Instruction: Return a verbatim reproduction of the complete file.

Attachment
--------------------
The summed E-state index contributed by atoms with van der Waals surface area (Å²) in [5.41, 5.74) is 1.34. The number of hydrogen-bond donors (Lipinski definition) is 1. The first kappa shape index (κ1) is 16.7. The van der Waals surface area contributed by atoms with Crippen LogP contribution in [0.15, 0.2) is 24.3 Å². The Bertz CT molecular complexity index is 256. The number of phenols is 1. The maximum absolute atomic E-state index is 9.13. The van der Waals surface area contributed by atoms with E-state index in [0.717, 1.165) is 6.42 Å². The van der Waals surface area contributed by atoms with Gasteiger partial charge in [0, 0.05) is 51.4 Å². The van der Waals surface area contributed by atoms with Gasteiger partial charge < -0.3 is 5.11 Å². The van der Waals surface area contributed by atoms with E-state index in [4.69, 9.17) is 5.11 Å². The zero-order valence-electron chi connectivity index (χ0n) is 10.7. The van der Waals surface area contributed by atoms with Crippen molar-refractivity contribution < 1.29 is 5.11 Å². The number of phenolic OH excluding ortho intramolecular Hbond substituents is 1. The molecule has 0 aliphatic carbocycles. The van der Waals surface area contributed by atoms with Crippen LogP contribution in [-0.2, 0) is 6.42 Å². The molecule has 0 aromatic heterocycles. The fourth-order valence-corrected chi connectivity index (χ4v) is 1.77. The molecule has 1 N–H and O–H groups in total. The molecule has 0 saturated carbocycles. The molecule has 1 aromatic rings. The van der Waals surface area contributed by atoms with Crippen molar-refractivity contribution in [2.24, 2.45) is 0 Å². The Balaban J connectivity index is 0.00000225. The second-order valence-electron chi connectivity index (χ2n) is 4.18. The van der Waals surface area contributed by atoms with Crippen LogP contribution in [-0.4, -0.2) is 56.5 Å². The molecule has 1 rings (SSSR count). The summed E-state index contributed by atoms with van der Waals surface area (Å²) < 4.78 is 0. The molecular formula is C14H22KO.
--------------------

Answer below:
The summed E-state index contributed by atoms with van der Waals surface area (Å²) in [5.41, 5.74) is 1.34. The number of hydrogen-bond donors (Lipinski definition) is 1. The first kappa shape index (κ1) is 16.7. The van der Waals surface area contributed by atoms with Crippen LogP contribution in [0.15, 0.2) is 24.3 Å². The Bertz CT molecular complexity index is 256. The number of phenols is 1. The maximum absolute atomic E-state index is 9.13. The van der Waals surface area contributed by atoms with E-state index in [0.717, 1.165) is 6.42 Å². The van der Waals surface area contributed by atoms with Gasteiger partial charge in [0, 0.05) is 51.4 Å². The van der Waals surface area contributed by atoms with Gasteiger partial charge < -0.3 is 5.11 Å². The van der Waals surface area contributed by atoms with E-state index in [4.69, 9.17) is 5.11 Å². The zero-order valence-electron chi connectivity index (χ0n) is 10.7. The van der Waals surface area contributed by atoms with Crippen molar-refractivity contribution < 1.29 is 5.11 Å². The number of phenolic OH excluding ortho intramolecular Hbond substituents is 1. The molecule has 0 aliphatic carbocycles. The van der Waals surface area contributed by atoms with Crippen LogP contribution in [-0.2, 0) is 6.42 Å². The molecule has 0 aromatic heterocycles. The fourth-order valence-corrected chi connectivity index (χ4v) is 1.77. The molecule has 1 N–H and O–H groups in total. The molecule has 0 saturated carbocycles. The molecule has 1 aromatic rings. The van der Waals surface area contributed by atoms with Crippen molar-refractivity contribution in [2.24, 2.45) is 0 Å². The Balaban J connectivity index is 0.00000225. The second-order valence-electron chi connectivity index (χ2n) is 4.18. The van der Waals surface area contributed by atoms with Crippen LogP contribution in [-0.4, -0.2) is 56.5 Å². The molecule has 1 rings (SSSR count). The summed E-state index contributed by atoms with van der Waals surface area (Å²) < 4.78 is 0. The molecular formula is C14H22KO.